“Resource development is vital to Alaska’s future economy and to the nation, the senator said, and the state is dedicated to keeping development in line with the protection of Alaska’s natural beauty” – taken from a 1974 Stevens press release regarding a proposed consumer protection bill.
Senator Stevens always had an interest in regulations and decisions concerning the arctic because those decisions could deeply affect Alaska. There is much evidence in the Ted Stevens Papers that shows his involvement and concern for the arctic. Stevens was a cosponsor of the Arctic Research and Policy Act of 1984, which created the U.S. Arctic Research Commission. This Commission produces the semiannual journal Arctic Research of the United States, several of which are in the Stevens Papers. Also in the collection are earlier documents that show Stevens’ involvement in Arctic policy, such as those relating to the Prudhoe Bay oil discovery, the Naval Arctic Research Lab and clean up issues, the Alaska Eskimo Whaling Commission, the International Whaling Commission, and fisheries.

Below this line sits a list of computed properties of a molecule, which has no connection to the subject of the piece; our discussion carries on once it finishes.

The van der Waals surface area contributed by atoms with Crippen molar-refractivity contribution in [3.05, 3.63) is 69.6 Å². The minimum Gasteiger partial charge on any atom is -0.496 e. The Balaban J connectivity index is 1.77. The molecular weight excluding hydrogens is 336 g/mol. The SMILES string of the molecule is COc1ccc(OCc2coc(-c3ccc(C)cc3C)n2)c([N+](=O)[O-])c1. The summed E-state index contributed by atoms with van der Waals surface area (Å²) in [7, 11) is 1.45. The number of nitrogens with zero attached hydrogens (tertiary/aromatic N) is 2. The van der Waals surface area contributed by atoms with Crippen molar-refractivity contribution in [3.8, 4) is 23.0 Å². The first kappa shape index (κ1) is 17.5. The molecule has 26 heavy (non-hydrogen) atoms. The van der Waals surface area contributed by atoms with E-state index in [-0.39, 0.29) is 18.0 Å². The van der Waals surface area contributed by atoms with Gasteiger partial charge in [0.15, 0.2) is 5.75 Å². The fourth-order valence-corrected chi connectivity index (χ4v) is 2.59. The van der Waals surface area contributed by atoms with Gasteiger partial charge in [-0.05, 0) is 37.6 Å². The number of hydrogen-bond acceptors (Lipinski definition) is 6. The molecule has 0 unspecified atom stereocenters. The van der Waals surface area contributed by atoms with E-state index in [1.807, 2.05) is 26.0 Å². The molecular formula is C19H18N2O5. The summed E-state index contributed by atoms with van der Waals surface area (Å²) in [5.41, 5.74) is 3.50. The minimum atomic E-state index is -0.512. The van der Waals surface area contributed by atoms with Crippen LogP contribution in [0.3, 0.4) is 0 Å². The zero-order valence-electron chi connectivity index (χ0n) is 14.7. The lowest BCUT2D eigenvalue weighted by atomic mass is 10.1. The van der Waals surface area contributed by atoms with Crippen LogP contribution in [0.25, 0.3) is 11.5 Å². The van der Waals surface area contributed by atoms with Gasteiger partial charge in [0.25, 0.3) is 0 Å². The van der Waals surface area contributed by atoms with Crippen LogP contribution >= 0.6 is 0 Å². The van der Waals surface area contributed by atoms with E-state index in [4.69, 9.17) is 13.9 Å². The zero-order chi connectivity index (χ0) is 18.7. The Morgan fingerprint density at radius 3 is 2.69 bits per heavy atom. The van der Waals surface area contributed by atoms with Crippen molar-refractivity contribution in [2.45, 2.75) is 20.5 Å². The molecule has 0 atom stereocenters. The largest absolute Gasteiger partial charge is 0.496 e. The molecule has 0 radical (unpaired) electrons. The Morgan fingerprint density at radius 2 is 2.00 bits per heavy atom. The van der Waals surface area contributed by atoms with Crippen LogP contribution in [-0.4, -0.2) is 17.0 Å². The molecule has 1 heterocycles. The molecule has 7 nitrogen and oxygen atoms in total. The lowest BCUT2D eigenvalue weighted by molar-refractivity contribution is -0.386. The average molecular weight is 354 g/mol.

One topic of particular interest to UAF is the beginnings of the International Arctic Research Center (IARC), which was established in 1999. This accomplishment was the result of cooperation between the U.S. and Japanese governments, as shown by the correspondence and documents in the Stevens collection. The first Director of IARC, Dr. Syun-Ichi Akasofu consulted with Stevens regarding IARC, the Geophysical Institute, and other scientific issues and the two became friends.
In 2004 Stevens received the Robert O. Anderson Sustainable Arctic Award from the Institute of the North. Institute founder and former Governor Walter Hickel remarked that Stevens’ work “to provide infrastructure while understanding the uniqueness of the Arctic will be one of his greatest accomplishments” and so it has.
Be sure to visit our document and photo gallery “The Arctic”.